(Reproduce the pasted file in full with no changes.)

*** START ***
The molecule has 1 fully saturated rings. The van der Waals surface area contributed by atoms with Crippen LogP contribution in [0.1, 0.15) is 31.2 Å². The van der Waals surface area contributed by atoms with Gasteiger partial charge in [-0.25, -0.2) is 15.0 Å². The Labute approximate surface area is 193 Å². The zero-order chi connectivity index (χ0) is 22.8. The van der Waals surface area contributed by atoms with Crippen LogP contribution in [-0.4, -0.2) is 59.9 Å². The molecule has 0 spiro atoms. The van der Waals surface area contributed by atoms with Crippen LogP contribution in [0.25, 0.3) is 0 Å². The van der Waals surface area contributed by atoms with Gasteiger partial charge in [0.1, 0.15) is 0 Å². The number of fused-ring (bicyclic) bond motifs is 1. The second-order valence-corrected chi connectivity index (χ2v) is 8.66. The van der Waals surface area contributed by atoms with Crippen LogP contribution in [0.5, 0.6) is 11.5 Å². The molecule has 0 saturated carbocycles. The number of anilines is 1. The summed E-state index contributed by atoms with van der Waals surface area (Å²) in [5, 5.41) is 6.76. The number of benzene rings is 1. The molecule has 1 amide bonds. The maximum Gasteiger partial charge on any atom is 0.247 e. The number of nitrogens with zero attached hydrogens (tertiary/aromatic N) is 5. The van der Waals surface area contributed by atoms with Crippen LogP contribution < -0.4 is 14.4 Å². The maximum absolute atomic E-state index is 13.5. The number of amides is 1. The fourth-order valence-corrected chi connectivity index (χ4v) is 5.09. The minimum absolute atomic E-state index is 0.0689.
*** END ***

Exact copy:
The molecule has 1 fully saturated rings. The van der Waals surface area contributed by atoms with Crippen LogP contribution in [0.1, 0.15) is 31.2 Å². The van der Waals surface area contributed by atoms with Gasteiger partial charge in [-0.25, -0.2) is 15.0 Å². The Labute approximate surface area is 193 Å². The zero-order chi connectivity index (χ0) is 22.8. The van der Waals surface area contributed by atoms with Crippen LogP contribution in [-0.4, -0.2) is 59.9 Å². The molecule has 0 spiro atoms. The van der Waals surface area contributed by atoms with Crippen LogP contribution in [0.25, 0.3) is 0 Å². The van der Waals surface area contributed by atoms with Gasteiger partial charge in [0.1, 0.15) is 0 Å². The number of fused-ring (bicyclic) bond motifs is 1. The second-order valence-corrected chi connectivity index (χ2v) is 8.66. The van der Waals surface area contributed by atoms with Crippen LogP contribution in [0.5, 0.6) is 11.5 Å². The molecule has 0 saturated carbocycles. The number of anilines is 1. The summed E-state index contributed by atoms with van der Waals surface area (Å²) in [5, 5.41) is 6.76. The number of benzene rings is 1. The molecule has 1 amide bonds. The maximum Gasteiger partial charge on any atom is 0.247 e. The number of nitrogens with zero attached hydrogens (tertiary/aromatic N) is 5. The van der Waals surface area contributed by atoms with Crippen LogP contribution < -0.4 is 14.4 Å². The maximum absolute atomic E-state index is 13.5. The number of amides is 1. The fourth-order valence-corrected chi connectivity index (χ4v) is 5.09. The minimum absolute atomic E-state index is 0.0689.